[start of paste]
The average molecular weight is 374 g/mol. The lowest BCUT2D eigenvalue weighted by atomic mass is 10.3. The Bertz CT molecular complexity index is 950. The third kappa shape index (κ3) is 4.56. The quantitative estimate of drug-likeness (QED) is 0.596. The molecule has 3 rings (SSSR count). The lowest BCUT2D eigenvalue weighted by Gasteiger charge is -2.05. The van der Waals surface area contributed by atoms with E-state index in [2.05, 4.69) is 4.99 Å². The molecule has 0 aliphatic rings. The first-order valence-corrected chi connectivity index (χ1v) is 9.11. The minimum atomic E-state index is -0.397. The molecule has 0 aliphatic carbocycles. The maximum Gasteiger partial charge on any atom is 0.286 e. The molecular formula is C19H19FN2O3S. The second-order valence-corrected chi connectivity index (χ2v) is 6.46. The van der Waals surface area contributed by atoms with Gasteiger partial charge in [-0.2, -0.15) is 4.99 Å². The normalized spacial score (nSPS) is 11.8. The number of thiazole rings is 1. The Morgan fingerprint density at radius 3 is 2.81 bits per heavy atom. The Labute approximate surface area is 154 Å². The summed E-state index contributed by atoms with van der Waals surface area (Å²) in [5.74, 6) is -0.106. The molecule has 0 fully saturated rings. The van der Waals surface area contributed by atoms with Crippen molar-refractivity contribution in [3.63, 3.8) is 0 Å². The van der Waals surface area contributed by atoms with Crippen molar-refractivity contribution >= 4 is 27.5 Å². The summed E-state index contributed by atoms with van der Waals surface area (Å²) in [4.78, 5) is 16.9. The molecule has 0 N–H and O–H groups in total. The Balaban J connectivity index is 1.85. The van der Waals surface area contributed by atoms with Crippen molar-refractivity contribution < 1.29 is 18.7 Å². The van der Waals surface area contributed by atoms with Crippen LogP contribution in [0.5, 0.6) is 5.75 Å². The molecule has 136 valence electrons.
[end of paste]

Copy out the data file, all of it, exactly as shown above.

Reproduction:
The average molecular weight is 374 g/mol. The lowest BCUT2D eigenvalue weighted by atomic mass is 10.3. The Bertz CT molecular complexity index is 950. The third kappa shape index (κ3) is 4.56. The quantitative estimate of drug-likeness (QED) is 0.596. The molecule has 3 rings (SSSR count). The lowest BCUT2D eigenvalue weighted by Gasteiger charge is -2.05. The van der Waals surface area contributed by atoms with E-state index in [2.05, 4.69) is 4.99 Å². The molecule has 0 aliphatic rings. The first-order valence-corrected chi connectivity index (χ1v) is 9.11. The minimum atomic E-state index is -0.397. The molecule has 0 aliphatic carbocycles. The maximum Gasteiger partial charge on any atom is 0.286 e. The molecular formula is C19H19FN2O3S. The second-order valence-corrected chi connectivity index (χ2v) is 6.46. The van der Waals surface area contributed by atoms with Gasteiger partial charge in [-0.2, -0.15) is 4.99 Å². The normalized spacial score (nSPS) is 11.8. The number of thiazole rings is 1. The Morgan fingerprint density at radius 3 is 2.81 bits per heavy atom. The Labute approximate surface area is 154 Å². The summed E-state index contributed by atoms with van der Waals surface area (Å²) in [5.74, 6) is -0.106. The molecule has 0 fully saturated rings. The van der Waals surface area contributed by atoms with Crippen molar-refractivity contribution in [3.63, 3.8) is 0 Å². The van der Waals surface area contributed by atoms with Crippen molar-refractivity contribution >= 4 is 27.5 Å². The summed E-state index contributed by atoms with van der Waals surface area (Å²) in [4.78, 5) is 16.9. The molecule has 0 N–H and O–H groups in total. The Balaban J connectivity index is 1.85. The van der Waals surface area contributed by atoms with Crippen molar-refractivity contribution < 1.29 is 18.7 Å². The van der Waals surface area contributed by atoms with Crippen LogP contribution in [0.5, 0.6) is 5.75 Å². The molecule has 136 valence electrons.